10. Klaeber 1950: 199.
11. I take this phrase from Stafford 1983: 71-9.
12. If one accepts the standard conflation of Beowulf with the Ingeld story in Widsith and in Saxo, see Chambers and Wrenn 1959: 20-25.
13. See for instance Bennett 1989, or Welsh 1991.
14. Marijane Osborn sees this more one-sidedly, noting that "Thryth is the only woman in Beowulf reported to 'love' someone," though Offa gains this "by being worthy of Thryth's love," see Osborn 1999: 63. I take the word wið in hiold heahlufan wið hæleþa brego, "[she] held high love with the lord of heroes" to imply a reciprocal relationship.
15.Bremmer 1980. Bremmer's article attempts to rediscover the hidden relationships through the maternal line in the poem, with special attention to the rather large number of unidentified names.
16. The consensus view is once again presented by Chambers 1959: 25-31. It depends admittedly on threading together sometimes obscure references from Saxo Grammaticus, the Langfeðgatal, and the Hrólfs saga kraka, but has been very generally accepted. The sequence of events as reconstructed by Chambers is that Hrethric succeeded his father Hrothgar, but was killed and replaced by his cousin Hrothulf, who was then in his turn killed and deposed by his cousin Heoroweard, who however survived his victim by only a few hours. Norse tradition knows nothing of Hrethric's younger brother Hrothmund.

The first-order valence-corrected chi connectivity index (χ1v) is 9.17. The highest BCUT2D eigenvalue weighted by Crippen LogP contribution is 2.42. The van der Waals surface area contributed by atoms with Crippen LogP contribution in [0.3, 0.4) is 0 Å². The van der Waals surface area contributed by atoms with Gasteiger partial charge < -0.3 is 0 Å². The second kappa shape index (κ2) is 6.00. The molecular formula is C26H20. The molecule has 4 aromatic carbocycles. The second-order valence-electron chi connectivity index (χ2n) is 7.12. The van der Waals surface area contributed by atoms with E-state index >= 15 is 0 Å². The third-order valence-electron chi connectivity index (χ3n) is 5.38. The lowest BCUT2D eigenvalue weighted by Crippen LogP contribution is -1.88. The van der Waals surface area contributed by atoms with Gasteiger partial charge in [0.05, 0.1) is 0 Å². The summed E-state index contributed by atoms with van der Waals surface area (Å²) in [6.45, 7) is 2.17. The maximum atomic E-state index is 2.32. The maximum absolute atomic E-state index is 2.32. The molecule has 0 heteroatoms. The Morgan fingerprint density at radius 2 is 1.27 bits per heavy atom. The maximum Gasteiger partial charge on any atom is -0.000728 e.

17. In this view Beowulf's hypothetical sister, grand-daughter and niece of Geatish kings, makes an "out-marriage" to Weohstan, who appears to be a Swede from the fact that he serves with the Swedes against the Geats and indeed against Heardred, who would be his wife's cousin. The question of whether Wiglaf, related only in the maternal line and at two removes to Geatish royalty, could be seen as a plausible successor to Beowulf (also related only in the maternal line but at only one remove) is a difficult one. It might be noted that Hrothgar, in what turns out to be a strongly prophetic speech, lines 1841-65, had said that if Hygelac were to die, the Geats "would not have any better king to choose" than Beowulf. He may mean that all rules are affected by necessity. Glosecki (1999:15) accepts Bremmer's view of Wiglaf, but comments that Hygd's offer "sounds strange for a number of reasons".
18. By Glosecki, who in the article cited immediately above makes a careful attempt "to reexamine aspects of the outmoded argument for the matriarchate" (note 1 on p. 37), laying stress on evidence for avuncular relations in Anglo-Saxon society, on the weakness of the set of kinship terms for paternal kin in Old English, and on the evidence of surviving wills for special treatment for the sister's son rather than the son. Very briefly, Glosecki regards Hygd's "strange" offer as an attempt by the poet to explain away what may at an earlier period have been a regular mode of inheritance.
19.Bremmer 1980: 22.
20. Eric John 1996: 9. John introduces (but does not explain) the concept of the "scatter feud," a disastrous consequence in his view warded off by this limitation placed on kinship.
21. The best recent comment on Alfred's Mercian policy is Keynes 1998.